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"Expeditions and fieldwork"
Print date: Sunday, August 18 2019 - 3:08
Page last modified: December 9, 2009
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|CCGS Hudson cruise 2009 to Labrador Sea, project SIGNAL|
Learn more about the cruise by reading the weekly newsletters written by Thomas Funck, co-chief scientist on the cruise:
Newsletter-1 (pdf-file ~50kb)
Newsletter-2 (pdf-file ~50kb)
Newsletter-3 (pdf-file ~50kb)
Newsletter-4 (pdf-file ~75kb)
Newsletter-5 (pdf-file ~50kb)
Newsletter-6 (pdf-file ~75kb)
The purpose of the CCGS Hudson cruise (project SIGNAL - Seismic Investigations off Greenland, Newfoundland And Labrador) is to collect refraction seismic data in Labrador Sea and the NW Atlantic Ocean that can help support an extension of the continental shelf off Newfoundland, Labrador, and SW Greenland under Article 76 of the United Nations Convention on the Law of the Sea (UNCLOS). The cruise is of mutual interest to both Canada and Denmark. By sharing the ship, equipment, and staff, substantial costs can be saved for the respective Continental Shelf Projects of the two countries. At the same time, the available resources are used more efficiently and the overall quality of the data acquisition is improved.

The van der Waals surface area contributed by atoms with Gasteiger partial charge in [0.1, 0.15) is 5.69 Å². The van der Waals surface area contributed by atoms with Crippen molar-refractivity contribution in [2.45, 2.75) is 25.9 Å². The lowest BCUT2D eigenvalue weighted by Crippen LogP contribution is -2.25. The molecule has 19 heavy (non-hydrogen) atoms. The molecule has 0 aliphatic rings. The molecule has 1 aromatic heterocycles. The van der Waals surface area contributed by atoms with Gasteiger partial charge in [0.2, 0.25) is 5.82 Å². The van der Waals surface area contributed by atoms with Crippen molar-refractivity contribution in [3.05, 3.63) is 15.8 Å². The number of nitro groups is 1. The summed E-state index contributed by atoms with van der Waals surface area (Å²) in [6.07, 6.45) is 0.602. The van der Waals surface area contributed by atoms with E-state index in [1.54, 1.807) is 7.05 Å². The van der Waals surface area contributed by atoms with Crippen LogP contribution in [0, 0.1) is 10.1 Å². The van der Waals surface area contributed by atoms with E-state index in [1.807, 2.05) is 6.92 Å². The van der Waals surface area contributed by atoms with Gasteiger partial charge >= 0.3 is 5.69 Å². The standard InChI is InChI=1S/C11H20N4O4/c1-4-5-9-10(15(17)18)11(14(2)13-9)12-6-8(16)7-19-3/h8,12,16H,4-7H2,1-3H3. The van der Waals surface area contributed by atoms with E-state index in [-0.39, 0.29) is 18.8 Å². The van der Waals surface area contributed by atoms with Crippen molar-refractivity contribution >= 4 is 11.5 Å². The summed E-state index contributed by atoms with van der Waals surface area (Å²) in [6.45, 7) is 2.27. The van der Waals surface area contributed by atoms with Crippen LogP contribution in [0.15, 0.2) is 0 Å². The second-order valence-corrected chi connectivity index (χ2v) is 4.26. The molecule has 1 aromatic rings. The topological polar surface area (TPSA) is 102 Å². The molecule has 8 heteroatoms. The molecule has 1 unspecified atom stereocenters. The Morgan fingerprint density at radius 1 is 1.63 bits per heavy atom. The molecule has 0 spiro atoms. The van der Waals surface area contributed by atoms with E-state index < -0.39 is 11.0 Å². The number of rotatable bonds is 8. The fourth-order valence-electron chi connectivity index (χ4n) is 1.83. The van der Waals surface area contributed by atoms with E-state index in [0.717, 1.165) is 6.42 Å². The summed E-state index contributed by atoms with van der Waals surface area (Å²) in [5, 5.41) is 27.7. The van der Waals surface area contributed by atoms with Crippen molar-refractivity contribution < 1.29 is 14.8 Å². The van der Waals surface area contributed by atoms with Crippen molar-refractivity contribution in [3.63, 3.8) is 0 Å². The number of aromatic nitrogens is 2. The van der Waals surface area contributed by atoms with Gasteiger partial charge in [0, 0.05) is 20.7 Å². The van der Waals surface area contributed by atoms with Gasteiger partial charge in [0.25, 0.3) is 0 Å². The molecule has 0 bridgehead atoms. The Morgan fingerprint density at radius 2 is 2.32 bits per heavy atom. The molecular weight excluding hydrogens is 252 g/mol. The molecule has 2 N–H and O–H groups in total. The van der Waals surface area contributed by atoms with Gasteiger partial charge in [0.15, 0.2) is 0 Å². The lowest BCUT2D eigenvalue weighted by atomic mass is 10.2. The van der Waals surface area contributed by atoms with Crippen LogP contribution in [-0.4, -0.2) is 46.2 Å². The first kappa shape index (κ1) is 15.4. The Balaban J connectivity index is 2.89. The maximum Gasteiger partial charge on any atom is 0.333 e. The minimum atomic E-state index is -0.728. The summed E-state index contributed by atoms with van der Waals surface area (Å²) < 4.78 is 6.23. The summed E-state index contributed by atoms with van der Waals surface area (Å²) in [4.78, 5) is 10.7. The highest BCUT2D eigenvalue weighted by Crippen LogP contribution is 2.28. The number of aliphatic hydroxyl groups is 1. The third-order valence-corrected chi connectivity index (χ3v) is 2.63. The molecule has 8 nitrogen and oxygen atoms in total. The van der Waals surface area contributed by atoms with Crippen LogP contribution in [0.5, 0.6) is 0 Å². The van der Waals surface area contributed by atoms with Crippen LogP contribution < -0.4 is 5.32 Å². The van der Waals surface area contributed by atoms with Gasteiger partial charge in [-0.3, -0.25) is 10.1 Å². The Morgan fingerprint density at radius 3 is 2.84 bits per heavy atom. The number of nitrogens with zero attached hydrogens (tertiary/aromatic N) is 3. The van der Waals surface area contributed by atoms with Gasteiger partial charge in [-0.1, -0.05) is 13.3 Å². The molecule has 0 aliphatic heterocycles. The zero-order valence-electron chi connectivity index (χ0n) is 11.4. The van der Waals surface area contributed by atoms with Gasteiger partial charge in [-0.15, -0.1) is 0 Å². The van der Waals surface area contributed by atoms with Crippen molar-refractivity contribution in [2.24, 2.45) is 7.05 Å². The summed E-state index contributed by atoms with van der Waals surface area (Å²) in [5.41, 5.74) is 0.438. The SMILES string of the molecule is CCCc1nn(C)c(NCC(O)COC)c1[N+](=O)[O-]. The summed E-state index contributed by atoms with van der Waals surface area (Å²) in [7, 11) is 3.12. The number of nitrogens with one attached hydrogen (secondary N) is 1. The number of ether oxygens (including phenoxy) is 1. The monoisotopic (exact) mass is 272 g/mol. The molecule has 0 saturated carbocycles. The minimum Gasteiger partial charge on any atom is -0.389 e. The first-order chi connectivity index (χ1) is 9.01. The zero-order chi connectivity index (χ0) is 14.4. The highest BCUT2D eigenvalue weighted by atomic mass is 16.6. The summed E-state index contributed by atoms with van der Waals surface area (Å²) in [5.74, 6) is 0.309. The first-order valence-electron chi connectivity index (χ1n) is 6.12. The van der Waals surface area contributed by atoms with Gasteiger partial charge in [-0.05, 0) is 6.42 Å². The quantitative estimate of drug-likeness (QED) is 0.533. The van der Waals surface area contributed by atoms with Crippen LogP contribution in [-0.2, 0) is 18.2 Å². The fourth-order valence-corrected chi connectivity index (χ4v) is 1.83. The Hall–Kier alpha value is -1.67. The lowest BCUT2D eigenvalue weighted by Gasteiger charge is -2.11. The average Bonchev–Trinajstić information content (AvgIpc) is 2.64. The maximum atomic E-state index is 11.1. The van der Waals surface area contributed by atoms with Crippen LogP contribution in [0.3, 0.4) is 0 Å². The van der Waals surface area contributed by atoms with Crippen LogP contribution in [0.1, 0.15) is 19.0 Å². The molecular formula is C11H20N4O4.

While the data are collected for the purpose of UNCLOS, there is also a strong scientific interest in the seismic program. For this reason, the data acquisition will be carried out in close cooperation with Dalhousie University (Halifax, Nova Scotia).
CCGS Hudson will leave Halifax, Nova Scotia, on June 5, 2009 and will return to St. John's, Newfoundland, on July 10, 2009. Data acquisition is planned along five lines.
The seismic source is an airgun array consisting of 12 Sercel G-guns with a volume of 520 cubic inches each. The array is provided by GSC and is anticipated to run with much less maintenance than the old Bolt-gun array.
Sonobuoys will be brought on the ship to have a backup in case of ice conditions that make a deployment of OBS south of Greenland too risky. In addition, sonobuoys can be used to decrease the receiver spacing at critical locations along the other lines.
XTB (Expendable Bathythermograph) probes will be used to determine the water velocity in the study area.